OPINION / OBSERVER
US values to change as white population diminishes
Published: Jun 13, 2020 11:08 AM

Protesters fill Washington Square Park during a peaceful protest against police brutality and racism on June 6, 2020 in New York. Photo: AFP



The US is in real big trouble. Although the ongoing protests against racial discrimination are more like an anger-venting campaign launched by African Americans as they have neither formed a guiding principle nor set a clear-cut goal as with the civil rights movement in the 1960s, the fierce demands of the protesters have somewhat reverberated in the US politics.

The right-wing conservatives have depreciated the protesters who toppled statues of explorer Christopher Columbus and removed historic symbols of the white's rule for launching the US version of "cultural revolution." US House Speaker Nancy Pelosi has called for the removal of 11 Confederate statues from the Capitol's National Statuary Hall Collection. Some senior officials in the military are sympathetic with or take an ambiguous attitude toward those calling to change the names of American military bases that bear the names of Confederate officers. A co-creator of US hit sitcom Friends regretted the mistake that there was no black in the cast. These indicate the protests have had some deep historical and cultural impacts. 

The US values system dominated by white people is shaking. There are multiple reasons, but the most important one, I think, is that quiet changes are taking place in US demographics. During the civil rights movement in the 1960s, confronted by the black's long-term struggle and strong demands, the white elites made concessions based on reason. This led to a black-white reconciliation at that time. 

The protests and riots erupted abruptly this time. Although they have lasted for only a short time and caused limited destruction, differences have taken place among US elites quickly. The Democrats have taken a sympathetic attitude toward the movement. An underlying reason is that the number of minorities in the US put together is large. It has become obscure to determine which is more politically safe - to take a friendly attitude toward them or reject their demands. 

US President Donald Trump has still insisted on the values of white supremacy. This is partly because he has no other choice but to stick to his previous stance, and the current social division could help consolidate his base. But there is doubt whether doing this could help him win the reelection. Senior military officers are distancing themselves from Trump, and it's not a good sign.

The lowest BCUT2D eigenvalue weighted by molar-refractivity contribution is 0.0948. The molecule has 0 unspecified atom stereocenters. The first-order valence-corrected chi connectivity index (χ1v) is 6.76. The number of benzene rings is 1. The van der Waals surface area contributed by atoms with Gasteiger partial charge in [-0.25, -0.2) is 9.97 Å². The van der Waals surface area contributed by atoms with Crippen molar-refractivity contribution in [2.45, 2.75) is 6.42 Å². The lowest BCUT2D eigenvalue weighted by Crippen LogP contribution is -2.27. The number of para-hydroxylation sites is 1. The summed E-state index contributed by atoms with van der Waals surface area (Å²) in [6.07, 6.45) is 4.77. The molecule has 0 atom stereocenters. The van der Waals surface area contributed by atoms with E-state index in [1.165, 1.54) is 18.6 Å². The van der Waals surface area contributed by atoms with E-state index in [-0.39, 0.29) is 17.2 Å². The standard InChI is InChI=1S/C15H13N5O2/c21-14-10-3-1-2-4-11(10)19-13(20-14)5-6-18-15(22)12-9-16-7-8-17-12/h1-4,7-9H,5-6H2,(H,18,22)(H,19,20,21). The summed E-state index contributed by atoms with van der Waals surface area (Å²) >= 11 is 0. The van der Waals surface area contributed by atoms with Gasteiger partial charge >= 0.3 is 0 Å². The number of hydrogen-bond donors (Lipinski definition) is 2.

White people comprise only 52 percent of the US population, which makes it difficult to sustain the dominance of white supremacists. The numbers of Latin Americans and blacks are rising, and it's inevitable that the US values system will become more diverse. Choosing to stand with blacks and other minorities may not be an accurate option before the November election, but it's a bet worth trying. Therefore, 80-year-old Pelosi knelt on Monday for 8 minutes and 46 seconds at Emancipation Hall at the US Capitol. 

White supremacy will eventually come to a dead end in the US. The mainstream values and historical views will gradually change. This will be a revolutionary process for American society, and will lead to a lot of entanglements, conflicts, and even pain. It is hard to say whether the US political and legal system that was built under the dominance of the whites can deal with these changes smoothly. The US is facing uneasy challenges both at home and abroad in the coming decades. Historians will be particularly interested in what happens next. 

The author is editor-in-chief of the Global Times. opinion@globaltimes.com.cn


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